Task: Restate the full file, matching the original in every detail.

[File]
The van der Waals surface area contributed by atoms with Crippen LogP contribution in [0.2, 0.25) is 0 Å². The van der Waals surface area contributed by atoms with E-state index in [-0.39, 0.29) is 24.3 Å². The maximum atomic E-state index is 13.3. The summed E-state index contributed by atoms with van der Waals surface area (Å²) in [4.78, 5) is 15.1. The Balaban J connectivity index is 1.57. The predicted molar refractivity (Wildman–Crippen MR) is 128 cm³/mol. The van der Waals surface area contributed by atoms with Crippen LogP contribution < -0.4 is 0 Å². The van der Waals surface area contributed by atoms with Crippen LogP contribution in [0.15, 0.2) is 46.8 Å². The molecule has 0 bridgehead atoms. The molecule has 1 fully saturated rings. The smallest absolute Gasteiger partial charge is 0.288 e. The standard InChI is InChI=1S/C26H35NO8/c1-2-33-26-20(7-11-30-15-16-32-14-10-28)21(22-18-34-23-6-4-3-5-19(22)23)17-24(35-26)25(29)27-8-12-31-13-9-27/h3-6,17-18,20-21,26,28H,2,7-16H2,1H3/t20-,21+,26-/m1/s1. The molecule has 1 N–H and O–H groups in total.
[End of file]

The van der Waals surface area contributed by atoms with Crippen LogP contribution in [0.2, 0.25) is 0 Å². The van der Waals surface area contributed by atoms with E-state index in [-0.39, 0.29) is 24.3 Å². The maximum atomic E-state index is 13.3. The summed E-state index contributed by atoms with van der Waals surface area (Å²) in [4.78, 5) is 15.1. The Balaban J connectivity index is 1.57. The predicted molar refractivity (Wildman–Crippen MR) is 128 cm³/mol. The van der Waals surface area contributed by atoms with Crippen LogP contribution < -0.4 is 0 Å². The van der Waals surface area contributed by atoms with Crippen LogP contribution in [0.15, 0.2) is 46.8 Å². The molecule has 0 bridgehead atoms. The molecule has 1 fully saturated rings. The smallest absolute Gasteiger partial charge is 0.288 e. The standard InChI is InChI=1S/C26H35NO8/c1-2-33-26-20(7-11-30-15-16-32-14-10-28)21(22-18-34-23-6-4-3-5-19(22)23)17-24(35-26)25(29)27-8-12-31-13-9-27/h3-6,17-18,20-21,26,28H,2,7-16H2,1H3/t20-,21+,26-/m1/s1. The molecule has 1 N–H and O–H groups in total.